Methodological approaches to teaching and applying visual literacy have evolved exponentially in recent years, with discussions around image interpretation rapidly expanding to address new and more diverse challenges, audiences, and technological innovations. The implementation of measurement tools and standards is, at best, a moving target, requiring inventive and fluid strategies.  Visual literacy teaching and use practices bridge new disciplines, from Anthropology and Sociology to Physics and Biology.  This rapidly changing landscape has further invigorated the dialog and generated exciting advances.

This session aims to shed light on both hurdles and innovations to visual literacy.  There will be three approaches to visual literacy as it appears in very different environments, but each presentation seeks to establish meaningful ways to analyze varied components of visual materials based on specific audiences.   The director of the Visual Arts Data Service at the University for the Creative Arts will present research on data management practice as applied to the visual arts.   A researcher and archivist will explain how a visual information retrieval system could be implemented in archives, and how it differs from text-based searching.  A collaborative team from Lewis & Clark, a small liberal arts college, will discuss case studies from a number of visual literacy workshops designed for different disciplines and levels.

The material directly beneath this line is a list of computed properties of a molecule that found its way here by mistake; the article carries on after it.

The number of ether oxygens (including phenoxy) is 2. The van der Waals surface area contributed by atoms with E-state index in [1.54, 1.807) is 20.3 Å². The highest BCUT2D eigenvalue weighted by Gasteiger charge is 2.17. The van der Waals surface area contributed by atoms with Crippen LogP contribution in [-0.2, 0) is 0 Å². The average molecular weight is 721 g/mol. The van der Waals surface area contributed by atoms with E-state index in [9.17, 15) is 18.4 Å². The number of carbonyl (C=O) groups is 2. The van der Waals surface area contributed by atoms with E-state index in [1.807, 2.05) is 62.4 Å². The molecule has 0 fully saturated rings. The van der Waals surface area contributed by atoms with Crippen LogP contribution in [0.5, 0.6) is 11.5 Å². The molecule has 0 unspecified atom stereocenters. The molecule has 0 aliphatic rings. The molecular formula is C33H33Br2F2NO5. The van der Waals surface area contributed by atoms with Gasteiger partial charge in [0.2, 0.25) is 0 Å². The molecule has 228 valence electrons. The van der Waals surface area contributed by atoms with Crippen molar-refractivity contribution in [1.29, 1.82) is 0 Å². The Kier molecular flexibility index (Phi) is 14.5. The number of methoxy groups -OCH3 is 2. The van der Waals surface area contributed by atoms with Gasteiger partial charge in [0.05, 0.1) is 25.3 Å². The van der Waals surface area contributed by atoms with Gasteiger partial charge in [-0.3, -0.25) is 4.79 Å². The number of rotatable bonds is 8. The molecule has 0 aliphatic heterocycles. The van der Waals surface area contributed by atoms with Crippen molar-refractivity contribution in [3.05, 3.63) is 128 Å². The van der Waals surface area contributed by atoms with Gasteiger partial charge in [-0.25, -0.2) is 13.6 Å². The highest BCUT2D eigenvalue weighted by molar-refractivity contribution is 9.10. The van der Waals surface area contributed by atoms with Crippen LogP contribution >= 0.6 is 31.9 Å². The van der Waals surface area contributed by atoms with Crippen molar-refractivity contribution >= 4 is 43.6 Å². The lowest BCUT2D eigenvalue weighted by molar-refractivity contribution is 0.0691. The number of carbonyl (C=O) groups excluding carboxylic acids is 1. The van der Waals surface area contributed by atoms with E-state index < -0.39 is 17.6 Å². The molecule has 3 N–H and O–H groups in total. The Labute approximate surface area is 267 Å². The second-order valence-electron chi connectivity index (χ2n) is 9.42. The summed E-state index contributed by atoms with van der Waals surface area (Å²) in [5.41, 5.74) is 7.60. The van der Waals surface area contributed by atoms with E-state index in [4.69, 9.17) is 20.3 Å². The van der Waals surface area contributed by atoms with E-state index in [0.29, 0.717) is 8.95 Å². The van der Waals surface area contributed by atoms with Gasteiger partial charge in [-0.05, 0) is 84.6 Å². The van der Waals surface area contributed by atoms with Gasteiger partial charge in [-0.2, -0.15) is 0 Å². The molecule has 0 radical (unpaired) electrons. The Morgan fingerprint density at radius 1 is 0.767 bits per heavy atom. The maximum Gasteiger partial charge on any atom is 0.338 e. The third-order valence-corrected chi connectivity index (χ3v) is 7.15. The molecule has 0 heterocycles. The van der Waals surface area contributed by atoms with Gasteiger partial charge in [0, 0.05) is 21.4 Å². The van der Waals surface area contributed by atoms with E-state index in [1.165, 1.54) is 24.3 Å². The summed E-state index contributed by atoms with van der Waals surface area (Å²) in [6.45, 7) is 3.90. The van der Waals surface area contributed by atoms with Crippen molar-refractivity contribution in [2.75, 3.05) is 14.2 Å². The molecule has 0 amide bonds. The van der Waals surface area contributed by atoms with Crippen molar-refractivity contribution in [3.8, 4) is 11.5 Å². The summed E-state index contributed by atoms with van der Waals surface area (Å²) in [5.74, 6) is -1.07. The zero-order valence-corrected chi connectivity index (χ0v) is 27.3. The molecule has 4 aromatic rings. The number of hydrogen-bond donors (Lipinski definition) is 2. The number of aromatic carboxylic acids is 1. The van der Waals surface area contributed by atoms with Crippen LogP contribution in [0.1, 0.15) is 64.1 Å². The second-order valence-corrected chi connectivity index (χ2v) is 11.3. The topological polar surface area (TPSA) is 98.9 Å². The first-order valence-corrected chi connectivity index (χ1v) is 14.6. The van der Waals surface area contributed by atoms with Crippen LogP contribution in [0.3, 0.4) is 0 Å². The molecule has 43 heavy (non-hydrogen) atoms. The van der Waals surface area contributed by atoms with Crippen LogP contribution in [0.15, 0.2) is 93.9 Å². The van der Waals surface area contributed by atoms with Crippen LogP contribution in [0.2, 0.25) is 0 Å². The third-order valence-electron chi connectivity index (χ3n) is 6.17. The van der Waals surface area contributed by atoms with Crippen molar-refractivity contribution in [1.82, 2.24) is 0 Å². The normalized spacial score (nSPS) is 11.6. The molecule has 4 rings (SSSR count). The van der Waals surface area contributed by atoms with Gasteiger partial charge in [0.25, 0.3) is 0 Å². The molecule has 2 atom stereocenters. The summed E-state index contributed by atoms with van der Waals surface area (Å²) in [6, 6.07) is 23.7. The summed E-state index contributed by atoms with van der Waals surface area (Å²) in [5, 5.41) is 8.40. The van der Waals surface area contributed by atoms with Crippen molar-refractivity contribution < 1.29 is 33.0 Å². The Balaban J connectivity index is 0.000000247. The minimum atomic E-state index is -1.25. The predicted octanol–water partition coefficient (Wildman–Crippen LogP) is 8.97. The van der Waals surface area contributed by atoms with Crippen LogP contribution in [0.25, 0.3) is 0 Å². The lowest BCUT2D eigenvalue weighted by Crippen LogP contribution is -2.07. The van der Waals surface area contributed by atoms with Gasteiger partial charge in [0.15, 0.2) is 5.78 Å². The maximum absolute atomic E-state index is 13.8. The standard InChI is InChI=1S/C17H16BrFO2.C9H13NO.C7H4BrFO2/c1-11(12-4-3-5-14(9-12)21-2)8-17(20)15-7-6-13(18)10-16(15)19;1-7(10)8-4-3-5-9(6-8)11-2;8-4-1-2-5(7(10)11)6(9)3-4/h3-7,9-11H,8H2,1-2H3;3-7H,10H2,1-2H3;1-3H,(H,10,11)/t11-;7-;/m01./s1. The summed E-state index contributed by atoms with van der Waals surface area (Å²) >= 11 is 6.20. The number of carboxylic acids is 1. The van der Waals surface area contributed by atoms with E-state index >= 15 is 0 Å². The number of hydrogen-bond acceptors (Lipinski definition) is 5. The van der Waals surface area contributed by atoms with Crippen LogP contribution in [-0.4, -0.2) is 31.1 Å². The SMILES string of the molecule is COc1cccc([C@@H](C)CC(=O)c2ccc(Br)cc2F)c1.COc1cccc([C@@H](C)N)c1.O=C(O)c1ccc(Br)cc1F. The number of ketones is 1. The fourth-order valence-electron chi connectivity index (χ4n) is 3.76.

Art Libraries Association of North America Annual Conference, Fort Worth, March 19-23, 2015:

President’s Choice: A Code of Best Practices in Fair Use for the Visual Arts: How it will Help the Visual Arts Community